Smaller businesses must react

Published 12:00 am Thursday, November 29, 2007

Thursday was a remarkable day in the history of Franklin’s retail history.

Lowe’s, a 120,000-square-foot store with an incredibly high profile on Armory Drive in Franklin, held a grand opening Thursday morning.

The home improvement store becomes one of the largest stores in the city and the county.

It is, with obvious reasons, a historic event. City and county and state officials were on hand to participate in welcoming a major magnet of public interest and, as most of the speakers pointed out, a grand addition to the local tax base.

It is, with equally obvious reasons, that we are concerned about other businesses in the shadow of a national retail monolith.

Local hardware stores, appliance stores, remodeling stores are others in the line of competition are suddenly at risk.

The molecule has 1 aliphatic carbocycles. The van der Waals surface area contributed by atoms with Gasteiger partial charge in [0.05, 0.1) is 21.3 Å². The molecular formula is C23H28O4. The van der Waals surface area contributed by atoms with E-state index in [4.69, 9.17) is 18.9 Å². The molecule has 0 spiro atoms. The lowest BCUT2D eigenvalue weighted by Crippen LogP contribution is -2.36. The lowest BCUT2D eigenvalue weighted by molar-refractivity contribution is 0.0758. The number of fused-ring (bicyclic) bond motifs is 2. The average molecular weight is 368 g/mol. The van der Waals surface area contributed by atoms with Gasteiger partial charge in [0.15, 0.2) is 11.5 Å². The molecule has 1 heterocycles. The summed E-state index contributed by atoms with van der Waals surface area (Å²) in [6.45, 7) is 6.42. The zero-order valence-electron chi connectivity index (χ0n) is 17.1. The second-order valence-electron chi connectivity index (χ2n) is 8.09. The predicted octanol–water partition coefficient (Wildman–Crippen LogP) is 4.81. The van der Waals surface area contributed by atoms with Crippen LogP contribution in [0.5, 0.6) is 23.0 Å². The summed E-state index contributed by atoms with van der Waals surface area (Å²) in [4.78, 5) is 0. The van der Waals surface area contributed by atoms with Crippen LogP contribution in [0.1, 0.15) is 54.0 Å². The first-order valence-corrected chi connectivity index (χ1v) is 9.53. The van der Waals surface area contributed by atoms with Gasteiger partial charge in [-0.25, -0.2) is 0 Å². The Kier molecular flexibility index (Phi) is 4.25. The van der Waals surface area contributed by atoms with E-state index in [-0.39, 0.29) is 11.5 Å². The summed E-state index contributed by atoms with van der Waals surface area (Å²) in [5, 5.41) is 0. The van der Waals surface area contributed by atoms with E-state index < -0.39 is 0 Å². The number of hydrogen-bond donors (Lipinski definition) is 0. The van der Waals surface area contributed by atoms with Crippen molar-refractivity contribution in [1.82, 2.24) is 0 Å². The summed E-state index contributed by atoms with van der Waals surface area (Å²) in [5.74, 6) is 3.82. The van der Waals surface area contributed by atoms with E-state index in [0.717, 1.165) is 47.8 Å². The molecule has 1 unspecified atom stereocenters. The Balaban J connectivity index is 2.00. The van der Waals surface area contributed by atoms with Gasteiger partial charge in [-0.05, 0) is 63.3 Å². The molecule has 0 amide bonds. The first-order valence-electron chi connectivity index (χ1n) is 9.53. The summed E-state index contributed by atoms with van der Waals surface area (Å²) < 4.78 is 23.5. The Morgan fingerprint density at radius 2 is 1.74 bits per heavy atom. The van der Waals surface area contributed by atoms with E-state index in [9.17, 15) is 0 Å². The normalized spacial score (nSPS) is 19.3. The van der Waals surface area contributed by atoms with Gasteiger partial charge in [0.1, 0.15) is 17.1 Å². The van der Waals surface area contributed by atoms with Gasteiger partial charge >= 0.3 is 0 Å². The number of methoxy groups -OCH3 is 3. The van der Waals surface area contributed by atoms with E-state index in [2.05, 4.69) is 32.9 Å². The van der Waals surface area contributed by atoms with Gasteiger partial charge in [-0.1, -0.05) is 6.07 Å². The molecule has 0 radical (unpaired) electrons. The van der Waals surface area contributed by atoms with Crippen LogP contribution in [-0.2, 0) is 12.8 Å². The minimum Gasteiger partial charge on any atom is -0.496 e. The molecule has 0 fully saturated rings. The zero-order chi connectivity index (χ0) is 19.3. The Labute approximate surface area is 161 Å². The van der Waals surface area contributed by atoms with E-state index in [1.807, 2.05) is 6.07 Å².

And we worry about their survival. We do not minimize their contributions to the community for so many years.

Yet, we also believe in full-market competition, and are watchful of how businesses react and respond to changes in the economic landscape.

We certainly hope the local retailers can adapt and continue to serve their customers.

The opening of a major retailer does not, and should not, signal the end of a local business.

Adaptation and innovation go a long way to retaining a market share.

Many businesses were here first and have served the community well. Losing them would detract from our quality of life. We hope they find a way to stay a long time.